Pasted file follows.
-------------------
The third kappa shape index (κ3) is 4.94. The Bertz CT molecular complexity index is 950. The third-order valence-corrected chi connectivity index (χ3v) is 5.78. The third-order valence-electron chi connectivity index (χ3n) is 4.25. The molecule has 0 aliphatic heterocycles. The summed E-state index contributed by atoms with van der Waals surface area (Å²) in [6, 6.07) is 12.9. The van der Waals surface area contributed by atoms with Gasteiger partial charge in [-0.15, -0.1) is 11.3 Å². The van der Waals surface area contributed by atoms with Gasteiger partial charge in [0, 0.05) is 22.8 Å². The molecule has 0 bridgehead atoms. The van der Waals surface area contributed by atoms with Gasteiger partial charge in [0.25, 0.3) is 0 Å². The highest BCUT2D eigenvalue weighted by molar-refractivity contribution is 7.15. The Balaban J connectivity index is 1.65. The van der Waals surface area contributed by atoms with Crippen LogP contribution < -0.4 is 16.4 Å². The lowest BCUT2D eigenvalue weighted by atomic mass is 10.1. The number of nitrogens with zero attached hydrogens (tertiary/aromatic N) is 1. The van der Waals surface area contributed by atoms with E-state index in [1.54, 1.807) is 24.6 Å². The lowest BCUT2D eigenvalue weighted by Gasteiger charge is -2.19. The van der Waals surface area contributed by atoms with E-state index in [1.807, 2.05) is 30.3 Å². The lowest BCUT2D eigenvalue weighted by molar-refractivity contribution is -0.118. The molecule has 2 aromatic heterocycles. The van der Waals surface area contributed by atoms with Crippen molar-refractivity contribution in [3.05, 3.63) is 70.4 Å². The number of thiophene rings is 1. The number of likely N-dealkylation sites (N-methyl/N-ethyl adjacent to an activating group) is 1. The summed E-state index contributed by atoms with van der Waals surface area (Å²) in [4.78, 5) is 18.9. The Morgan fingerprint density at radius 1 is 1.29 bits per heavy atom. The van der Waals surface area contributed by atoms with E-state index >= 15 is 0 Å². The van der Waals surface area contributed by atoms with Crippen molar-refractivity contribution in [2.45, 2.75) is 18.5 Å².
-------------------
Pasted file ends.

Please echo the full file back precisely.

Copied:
The third kappa shape index (κ3) is 4.94. The Bertz CT molecular complexity index is 950. The third-order valence-corrected chi connectivity index (χ3v) is 5.78. The third-order valence-electron chi connectivity index (χ3n) is 4.25. The molecule has 0 aliphatic heterocycles. The summed E-state index contributed by atoms with van der Waals surface area (Å²) in [6, 6.07) is 12.9. The van der Waals surface area contributed by atoms with Gasteiger partial charge in [-0.15, -0.1) is 11.3 Å². The van der Waals surface area contributed by atoms with Gasteiger partial charge in [0, 0.05) is 22.8 Å². The molecule has 0 bridgehead atoms. The van der Waals surface area contributed by atoms with Gasteiger partial charge in [0.25, 0.3) is 0 Å². The highest BCUT2D eigenvalue weighted by molar-refractivity contribution is 7.15. The Balaban J connectivity index is 1.65. The van der Waals surface area contributed by atoms with Crippen LogP contribution < -0.4 is 16.4 Å². The lowest BCUT2D eigenvalue weighted by atomic mass is 10.1. The number of nitrogens with zero attached hydrogens (tertiary/aromatic N) is 1. The van der Waals surface area contributed by atoms with E-state index in [1.54, 1.807) is 24.6 Å². The lowest BCUT2D eigenvalue weighted by Gasteiger charge is -2.19. The van der Waals surface area contributed by atoms with E-state index in [1.807, 2.05) is 30.3 Å². The lowest BCUT2D eigenvalue weighted by molar-refractivity contribution is -0.118. The molecule has 2 aromatic heterocycles. The van der Waals surface area contributed by atoms with Crippen molar-refractivity contribution in [3.05, 3.63) is 70.4 Å². The number of thiophene rings is 1. The number of likely N-dealkylation sites (N-methyl/N-ethyl adjacent to an activating group) is 1. The summed E-state index contributed by atoms with van der Waals surface area (Å²) in [4.78, 5) is 18.9. The Morgan fingerprint density at radius 1 is 1.29 bits per heavy atom. The van der Waals surface area contributed by atoms with E-state index >= 15 is 0 Å². The van der Waals surface area contributed by atoms with Crippen molar-refractivity contribution in [2.45, 2.75) is 18.5 Å².